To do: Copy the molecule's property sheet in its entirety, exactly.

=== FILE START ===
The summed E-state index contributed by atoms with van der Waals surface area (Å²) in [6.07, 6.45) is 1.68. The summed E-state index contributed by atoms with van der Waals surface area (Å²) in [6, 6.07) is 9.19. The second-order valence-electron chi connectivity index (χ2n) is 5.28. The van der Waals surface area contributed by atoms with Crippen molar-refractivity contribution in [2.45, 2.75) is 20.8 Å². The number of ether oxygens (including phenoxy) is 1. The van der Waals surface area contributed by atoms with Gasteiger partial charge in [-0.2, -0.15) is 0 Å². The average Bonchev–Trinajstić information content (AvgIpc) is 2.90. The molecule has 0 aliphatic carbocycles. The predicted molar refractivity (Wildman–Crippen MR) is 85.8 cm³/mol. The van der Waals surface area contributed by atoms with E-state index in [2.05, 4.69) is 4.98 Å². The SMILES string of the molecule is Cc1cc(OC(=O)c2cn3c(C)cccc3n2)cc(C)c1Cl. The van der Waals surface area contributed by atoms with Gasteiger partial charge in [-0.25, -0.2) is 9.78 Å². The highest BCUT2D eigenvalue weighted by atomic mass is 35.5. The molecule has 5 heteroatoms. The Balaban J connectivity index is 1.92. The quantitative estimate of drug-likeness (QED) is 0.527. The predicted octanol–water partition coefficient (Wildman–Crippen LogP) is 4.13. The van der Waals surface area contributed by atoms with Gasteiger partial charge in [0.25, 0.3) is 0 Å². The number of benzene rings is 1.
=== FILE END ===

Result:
The summed E-state index contributed by atoms with van der Waals surface area (Å²) in [6.07, 6.45) is 1.68. The summed E-state index contributed by atoms with van der Waals surface area (Å²) in [6, 6.07) is 9.19. The second-order valence-electron chi connectivity index (χ2n) is 5.28. The van der Waals surface area contributed by atoms with Crippen molar-refractivity contribution in [2.45, 2.75) is 20.8 Å². The number of ether oxygens (including phenoxy) is 1. The van der Waals surface area contributed by atoms with Gasteiger partial charge in [-0.2, -0.15) is 0 Å². The average Bonchev–Trinajstić information content (AvgIpc) is 2.90. The molecule has 0 aliphatic carbocycles. The predicted molar refractivity (Wildman–Crippen MR) is 85.8 cm³/mol. The van der Waals surface area contributed by atoms with E-state index in [2.05, 4.69) is 4.98 Å². The SMILES string of the molecule is Cc1cc(OC(=O)c2cn3c(C)cccc3n2)cc(C)c1Cl. The van der Waals surface area contributed by atoms with Gasteiger partial charge in [-0.25, -0.2) is 9.78 Å². The highest BCUT2D eigenvalue weighted by atomic mass is 35.5. The molecule has 5 heteroatoms. The Balaban J connectivity index is 1.92. The quantitative estimate of drug-likeness (QED) is 0.527. The predicted octanol–water partition coefficient (Wildman–Crippen LogP) is 4.13. The van der Waals surface area contributed by atoms with Gasteiger partial charge in [0.25, 0.3) is 0 Å². The number of benzene rings is 1.